The State v. Gruber (Md., Cty. Ct., 1819) case, heard in the County Court of Frederick County, Maryland, stands as an early and rare example of the protection of antislavery speech in a slaveholding state. The decision guaranteed the defendant his First Amendment rights to freedom of speech and conscience.

The case involved the Rev. Jacob Gruber, a white Methodist minister from Carlisle, Pennsylvania. In August 1818 in Washington County, Maryland, Gruber preached a sermon at a camp meeting organized by the Methodist Episcopal Church. During the sermon, heard by about 3,000 to 5,000 white people and perhaps as many as 400 slaves, Gruber criticized slavery as a “national sin” and contrary to the founding principles of the United States. “Is it not a reproach to a man,” Gruber asked his audience,“to hold articles of liberty and independence in one hand and a bloody whip in the other?” (Martin, xvii).

Angered by such words, a group of prominent local slaveholders who heard the sermon sought a warrant for his arrest. About two months later, authorities arrested Gruber in a nearby town, and a criminal indictment charged him with attempting to stir up “acts of mutiny and rebellion.” Because of strong local opposition to Gruber’s preaching, his lawyers petitioned for a change of venue, and the trial was moved to Frederick County. The case involved two giants of the early nineteenth-century Maryland bar: Luther Martin, a delegate to the Constitutional Convention of 1787 and the state’s attorney general for thirty years, and Roger B. Taney of Frederick County, who went on to become chief justice of the United States.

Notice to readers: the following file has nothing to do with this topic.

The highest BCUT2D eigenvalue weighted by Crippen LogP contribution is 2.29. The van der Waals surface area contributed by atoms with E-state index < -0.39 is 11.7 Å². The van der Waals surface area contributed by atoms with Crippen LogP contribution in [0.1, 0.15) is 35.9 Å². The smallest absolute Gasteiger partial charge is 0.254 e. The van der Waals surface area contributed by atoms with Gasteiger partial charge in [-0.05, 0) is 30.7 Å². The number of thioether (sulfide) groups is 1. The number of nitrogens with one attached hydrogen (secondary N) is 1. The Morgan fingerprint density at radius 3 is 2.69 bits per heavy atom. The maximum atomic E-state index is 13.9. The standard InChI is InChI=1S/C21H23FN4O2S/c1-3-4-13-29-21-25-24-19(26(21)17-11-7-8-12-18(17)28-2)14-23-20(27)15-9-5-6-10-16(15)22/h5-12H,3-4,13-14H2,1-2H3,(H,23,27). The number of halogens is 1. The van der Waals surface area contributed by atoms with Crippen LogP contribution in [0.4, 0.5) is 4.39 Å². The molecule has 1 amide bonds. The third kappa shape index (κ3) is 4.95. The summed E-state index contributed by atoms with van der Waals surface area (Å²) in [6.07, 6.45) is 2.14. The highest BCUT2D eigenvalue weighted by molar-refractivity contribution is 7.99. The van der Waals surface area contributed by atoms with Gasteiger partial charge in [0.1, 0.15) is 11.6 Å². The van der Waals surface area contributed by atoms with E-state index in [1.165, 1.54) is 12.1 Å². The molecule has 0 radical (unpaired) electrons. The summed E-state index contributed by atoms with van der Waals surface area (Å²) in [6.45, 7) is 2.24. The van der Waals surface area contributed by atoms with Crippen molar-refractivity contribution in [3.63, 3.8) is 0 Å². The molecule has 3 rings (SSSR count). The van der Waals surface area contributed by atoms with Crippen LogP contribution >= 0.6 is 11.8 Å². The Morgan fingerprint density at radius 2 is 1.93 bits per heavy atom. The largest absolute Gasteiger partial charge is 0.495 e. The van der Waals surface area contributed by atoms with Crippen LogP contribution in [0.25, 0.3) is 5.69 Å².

Taney delivered an impassioned defense of Gruber, which included an appeal to freedom of speech. Praising the tradition of liberty of conscience in Maryland, Taney argued that the prosecution could only convict Gruber if it could prove that he possessed criminal intent. Gruber’s words alone, Taney contended, would not provide evidence of his intention. Rather, the jury would need to examine the nature of the event, the audience, the church to which Gruber belonged, and Gruber’s overall character. Because it was well known that many Methodists sought the peaceful abolition of slavery and because slaveholders could have prevented their slaves from attending the meeting, Taney claimed that the prosecution lacked a case against Gruber. Lacking evidence of criminal intent, Gruber’s freedom of conscience and freedom of speech needed to be protected.

In addition, Taney reiterated Gruber’s criticisms of slavery, describing the institution as a “blot on our national character” (Martin, 43). (Ironically, as chief justice many years later, Taney delivered the Supreme Court’s infamous decision in Dred Scott v. Sandford [1857], which denied any rights to African Americans, free or enslaved.) After listening to Taney’s impassioned defense of his client, the jury speedily acquitted Gruber.

At the time of Gruber’s trial, it was still possible for anti-slavery activists to enjoy the benefits of free speech. Within a decade and a half, as southern states enacted legislation against abolitionist literature and speech, it would become increasingly difficult for such freedom to be exercised.

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